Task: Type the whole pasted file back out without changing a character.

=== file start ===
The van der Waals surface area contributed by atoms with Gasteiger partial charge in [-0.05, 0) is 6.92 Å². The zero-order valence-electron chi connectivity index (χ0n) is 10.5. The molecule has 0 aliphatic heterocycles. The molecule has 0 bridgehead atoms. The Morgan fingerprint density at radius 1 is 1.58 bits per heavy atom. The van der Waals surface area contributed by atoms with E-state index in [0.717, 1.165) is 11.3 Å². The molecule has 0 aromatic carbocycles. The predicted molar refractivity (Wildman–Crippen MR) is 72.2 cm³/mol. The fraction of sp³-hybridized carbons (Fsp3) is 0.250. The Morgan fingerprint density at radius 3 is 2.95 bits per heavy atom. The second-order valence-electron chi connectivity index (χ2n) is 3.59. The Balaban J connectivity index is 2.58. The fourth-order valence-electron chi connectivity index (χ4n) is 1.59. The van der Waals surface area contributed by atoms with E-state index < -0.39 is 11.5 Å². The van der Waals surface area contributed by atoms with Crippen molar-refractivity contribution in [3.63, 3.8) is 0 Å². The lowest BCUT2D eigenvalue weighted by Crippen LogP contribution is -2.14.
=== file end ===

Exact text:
The van der Waals surface area contributed by atoms with Gasteiger partial charge in [-0.05, 0) is 6.92 Å². The zero-order valence-electron chi connectivity index (χ0n) is 10.5. The molecule has 0 aliphatic heterocycles. The molecule has 0 bridgehead atoms. The Morgan fingerprint density at radius 1 is 1.58 bits per heavy atom. The van der Waals surface area contributed by atoms with E-state index in [0.717, 1.165) is 11.3 Å². The molecule has 0 aromatic carbocycles. The predicted molar refractivity (Wildman–Crippen MR) is 72.2 cm³/mol. The fraction of sp³-hybridized carbons (Fsp3) is 0.250. The Morgan fingerprint density at radius 3 is 2.95 bits per heavy atom. The second-order valence-electron chi connectivity index (χ2n) is 3.59. The Balaban J connectivity index is 2.58. The fourth-order valence-electron chi connectivity index (χ4n) is 1.59. The van der Waals surface area contributed by atoms with E-state index < -0.39 is 11.5 Å². The van der Waals surface area contributed by atoms with Crippen molar-refractivity contribution in [3.63, 3.8) is 0 Å². The lowest BCUT2D eigenvalue weighted by Crippen LogP contribution is -2.14.